The Sea Otter Classic is one of the first big bike shows of the year, and it's a fantastic place to spot new, redesigned and prototype bikes and kit.
Cowan Bikes full suspension prototype
We caught John Cowan taking a spin on a beat-up prototype full suspension singlespeed frame. It features horizontal dropouts and a pivot around the BB. The 160mm of travel is unaffected by the drivetrain and offers a progressive ride for hitting big jumps. The rear end has a strengthening brace that doubles up as a mudguard for the shock. Details will be avaialbe on www.cowanbikes.com soon.
GT Sanction goes long
Dan Atherton has been working with GT’s design engineer Etienne Warnery to redesign the Sanction frame so it performs more like a downhill bike, with the efficiency of a trail bike. Finding the right balance between pedalling efficiency and shock absorption was the key. GT’s Fury downhill bike has plush suspension designed to maximise rear end compliance and grip while the bike is being pedalled hard, while the more XC frames that use the i-Drive system have a firmer and more efficient pedalling feel – though this sacrifices suspension feel. With a redesign on the Sanction’s suspension platform, GT is able to offer an incredibly plush ride, while retaining some of the i-Drive’s brilliant pedalling characteristics. It also has revised geometry and a long front centre – 1,220mm on a large, 1246mm on an XL – putting it up there with the new breed of longer wheelbase bikes.
It’s designed around a 35 to 45mm stem, and gives a stable ride feel with more direct steering control. We’re pleased to see that other manufacturers are tuning into the potential offered by longer, lower, slacker geometry. The new GT Sanction is expected to ship August.
Felt Compulsion 27.5
The guys at Felt have been working hard getting their range in shape, and heading it up is this tidy looking all-mountain bike. The Felt Compulsion 27.5 is available in three models, and this is the top-of-the-range Compulsion 10. It has 160mm of travel front and rear, internal dropper post routing, a 66-degree head angle, 13.4in BB height and a great spec. The 10 is expected to retail for around $5,000, which makes it pretty good value, considering some of the handpicked components – the Schwalbe Hans Dampf and Rock Razor tyre combinations, for example. Look out for a full test soon.
Also spotted on the Felt stand was a revised Nine FRD frame, now featuring intriguing cable routing that isn't consistent with current mechanical set-ups.
This rubber grommet at the rear of Felt's Nine FRD frame looks like something we'd expect to see on a high end road bike
Bike Mag’s Brodie Softride
Our friends over at Bike Mag have had an ancient Brodie with the Allsop Softride beam on it for an age now, and it’s seen all sorts of daft antics – including Cam McCaul backflipping it. It’s nice to see it’s just about still going – although it did look like Bike Mag’s Anthony Smith was wheeling it towards the nearest skip!
Intense F1 T-shirt
As we discovered while watching Rush with Jeff in his private cinema, he loves vintage F1, and based the latest Intense T-shirt on the Hesketh race team that the film Rush was based on. And it’s modelled here by the lovely Jenn Gabrielli from Intense.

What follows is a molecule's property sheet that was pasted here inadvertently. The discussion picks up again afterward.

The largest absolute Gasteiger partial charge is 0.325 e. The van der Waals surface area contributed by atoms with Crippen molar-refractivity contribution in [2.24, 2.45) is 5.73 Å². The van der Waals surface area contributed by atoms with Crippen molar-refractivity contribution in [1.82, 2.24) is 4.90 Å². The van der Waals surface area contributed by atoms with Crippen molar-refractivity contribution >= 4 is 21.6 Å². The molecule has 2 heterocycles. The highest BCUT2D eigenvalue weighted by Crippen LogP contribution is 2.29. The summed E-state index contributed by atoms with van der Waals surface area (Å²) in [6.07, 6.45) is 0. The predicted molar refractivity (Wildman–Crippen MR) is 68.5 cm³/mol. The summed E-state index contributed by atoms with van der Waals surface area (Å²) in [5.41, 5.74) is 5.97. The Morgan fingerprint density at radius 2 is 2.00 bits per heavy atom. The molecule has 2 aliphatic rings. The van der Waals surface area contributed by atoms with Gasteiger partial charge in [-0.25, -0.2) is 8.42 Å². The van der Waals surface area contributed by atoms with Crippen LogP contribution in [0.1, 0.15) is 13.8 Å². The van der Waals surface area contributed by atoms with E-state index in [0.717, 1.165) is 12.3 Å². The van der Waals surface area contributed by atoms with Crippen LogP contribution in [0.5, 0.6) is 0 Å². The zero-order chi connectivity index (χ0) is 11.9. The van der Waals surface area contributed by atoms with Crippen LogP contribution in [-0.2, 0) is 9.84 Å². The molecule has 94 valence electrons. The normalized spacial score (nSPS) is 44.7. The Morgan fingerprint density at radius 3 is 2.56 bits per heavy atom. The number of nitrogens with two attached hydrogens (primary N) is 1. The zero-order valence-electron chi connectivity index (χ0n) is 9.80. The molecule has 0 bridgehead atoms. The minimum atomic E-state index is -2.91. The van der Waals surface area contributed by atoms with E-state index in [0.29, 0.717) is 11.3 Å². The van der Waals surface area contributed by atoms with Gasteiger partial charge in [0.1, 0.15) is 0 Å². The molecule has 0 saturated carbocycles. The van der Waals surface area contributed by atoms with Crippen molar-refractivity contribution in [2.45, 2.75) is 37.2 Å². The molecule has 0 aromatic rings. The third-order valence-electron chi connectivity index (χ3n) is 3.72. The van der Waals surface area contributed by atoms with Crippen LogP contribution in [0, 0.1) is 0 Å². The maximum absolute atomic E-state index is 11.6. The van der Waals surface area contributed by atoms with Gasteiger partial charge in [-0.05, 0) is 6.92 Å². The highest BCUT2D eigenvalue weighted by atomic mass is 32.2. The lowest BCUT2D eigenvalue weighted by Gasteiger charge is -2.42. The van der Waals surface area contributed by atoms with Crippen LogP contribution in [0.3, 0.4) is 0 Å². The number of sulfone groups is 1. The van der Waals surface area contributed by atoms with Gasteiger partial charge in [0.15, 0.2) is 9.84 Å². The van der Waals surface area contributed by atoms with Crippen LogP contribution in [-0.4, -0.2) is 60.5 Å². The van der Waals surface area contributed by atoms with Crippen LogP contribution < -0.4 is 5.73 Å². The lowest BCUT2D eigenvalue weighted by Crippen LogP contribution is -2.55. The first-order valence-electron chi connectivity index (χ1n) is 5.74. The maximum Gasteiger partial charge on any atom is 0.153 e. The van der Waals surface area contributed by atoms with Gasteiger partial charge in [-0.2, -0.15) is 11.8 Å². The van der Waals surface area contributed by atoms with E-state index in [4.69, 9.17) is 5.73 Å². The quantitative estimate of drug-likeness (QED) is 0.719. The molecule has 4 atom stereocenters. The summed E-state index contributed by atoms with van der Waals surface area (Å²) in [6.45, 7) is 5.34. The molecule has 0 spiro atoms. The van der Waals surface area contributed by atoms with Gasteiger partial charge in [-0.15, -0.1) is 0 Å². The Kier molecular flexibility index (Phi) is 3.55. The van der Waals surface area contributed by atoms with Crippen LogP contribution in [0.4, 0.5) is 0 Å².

RAM Bikes singlespeed full sus bike
There’s always a few odd bikes floating around at shows like Sea Otter – including this unified singlespeed full suspension bike from RAM bikes – who made a point of telling us they had their name before the other Ram Bikes. It’s a pretty wild-looking bike, and was totally designed around the Cane Creek Double Barrel Air shock.
Rocky Mountain Sherpa and Blizzard
Adventure riding is getting more and more popular, and the Sherpa, a beauty of a bike, was custom designed by Rocky Mountain, and custom painted by Vancouver frame painters Paint House. The bike is based around 27.5in x 2.8in tyres and a carbon/alloy frame. It features a few really nice details, such as the dynamo front hub with USB port on the ‘The Plug’ stem, which allows you to run a GPS unit or smart phone for navigation when out in the sticks.
Rocky Mountain were keen to mention that they’re not aiming the Blizzard at trail riding, but at having fun on the snow. It’s not designed for bike packing – just out-and-out snow shredding, and features the much talked about RockShox Bluto fork.
Club Ride clothing
Mountain Biking clothing is often very road-based or inspired by MX, and it’s sometimes hard for mountain bikes to have their own identity. This is something that Scott Montgomery has been looking to solve with Club Ride clothing.
Clube Ride clothing aims to provide high quality clothing that’s both technical and casual. Some items in the Club Ride range are squarely designed for riding performance, but on the large part there’s a distinctly casual vibe. The range includes jeans with a stretch-weave in the denim, a seam-free crotch and a decent pocket on the thigh for a smartphone. Turning up the bottoms reveals reflective material for road visibility. There’s also a black shirt that’s made from a fast-drying fabric, with vents and epaulettes that button down and can hold a courier bag in place. Finally, there are casual shorts that can be worn for riding too and a Polo-style collared shirt made from a wicking fabric.
Club Ride are discussing UK distribution, so keep watch on this space for full details.